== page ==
A northwestern Ontario town, looking to get a piece of the Ring of Fire action, continues to call for the revival of an east-west access road.
Sioux Lookout wants Ottawa and Queen’s Park to reconsider the forgotten east-west road proposal as the more environmentally responsible way to reach the mineral riches in the James Bay lowlands.
On May 7, Noront Resources officially named Sault Ste. Marie as the future site of its ferrochrome processing plant.
Sioux Lookout wants part of that ore-haul traffic to flow through their community.
Since 2017, the municipality has had a proposed truck-to-rail transload facility on the books. Back then, they invited Noront and Sault officials to town to take a look.
CN Rail’s cross-Canada line cuts through the middle of the community and runs east to Oba, where CN has a branch line south to the Sault.
“With the Sault Ste. Marie refinery decision made, the true value of the Sault-to-Sioux Transload Strategy is even more obvious,” said Mayor Doug Lawrance in a May 13 statement.
An east-west road was one of two proposed corridors floated by the Ontario government in 2017 as an overland route into the Ring of Fire.
But resistance to development by a handful of remote First Nation communities along the path of the route spurred the Ontario government to change direction and fund the environmental assessment and preliminary engineering for the first leg of a north-south right-of-way.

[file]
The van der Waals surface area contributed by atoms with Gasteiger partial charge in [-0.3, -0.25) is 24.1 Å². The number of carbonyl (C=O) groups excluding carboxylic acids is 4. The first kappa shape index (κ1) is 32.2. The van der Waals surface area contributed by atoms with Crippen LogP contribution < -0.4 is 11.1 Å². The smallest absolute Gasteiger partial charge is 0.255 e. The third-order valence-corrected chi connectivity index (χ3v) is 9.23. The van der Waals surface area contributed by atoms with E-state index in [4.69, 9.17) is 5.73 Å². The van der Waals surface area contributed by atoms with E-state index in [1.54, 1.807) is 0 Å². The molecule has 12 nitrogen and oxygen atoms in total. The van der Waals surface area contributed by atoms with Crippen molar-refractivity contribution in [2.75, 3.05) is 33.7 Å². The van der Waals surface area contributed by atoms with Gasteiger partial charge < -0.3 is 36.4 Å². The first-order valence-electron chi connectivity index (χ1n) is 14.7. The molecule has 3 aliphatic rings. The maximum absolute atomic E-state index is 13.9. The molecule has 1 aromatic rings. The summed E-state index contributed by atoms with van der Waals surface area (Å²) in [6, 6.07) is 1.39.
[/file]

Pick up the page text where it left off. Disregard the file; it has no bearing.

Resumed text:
Noront, the largest exploration player in in the Ring of Fire, is eyeing a 300-kilometre north-south truck route from its nickel and chromite deposits to the Aroland-Nakina area and a transload facility on the CN line there.
Sioux Lookout argues that rather than carve out a new and costly corridor north, a less-invasive east-west road would follow the existing winter road network, would connect with provincial highways, and is situated on the path of an upcoming major regional power distribution project.
“We anticipate this route would lessen the environmental impacts (including wetland and peatlands) and avoid expensive, problematic large-scale water crossings,” said Lawrance.
“An environmental assessment on the East-West linkage is long overdue. The Municipality of Sioux Lookout submitted a request for a quick start to the responsible federal and provincial ministers responsible, earlier today. Our municipal council hopes many other communities and organizations in the Great Northwest will do the same.”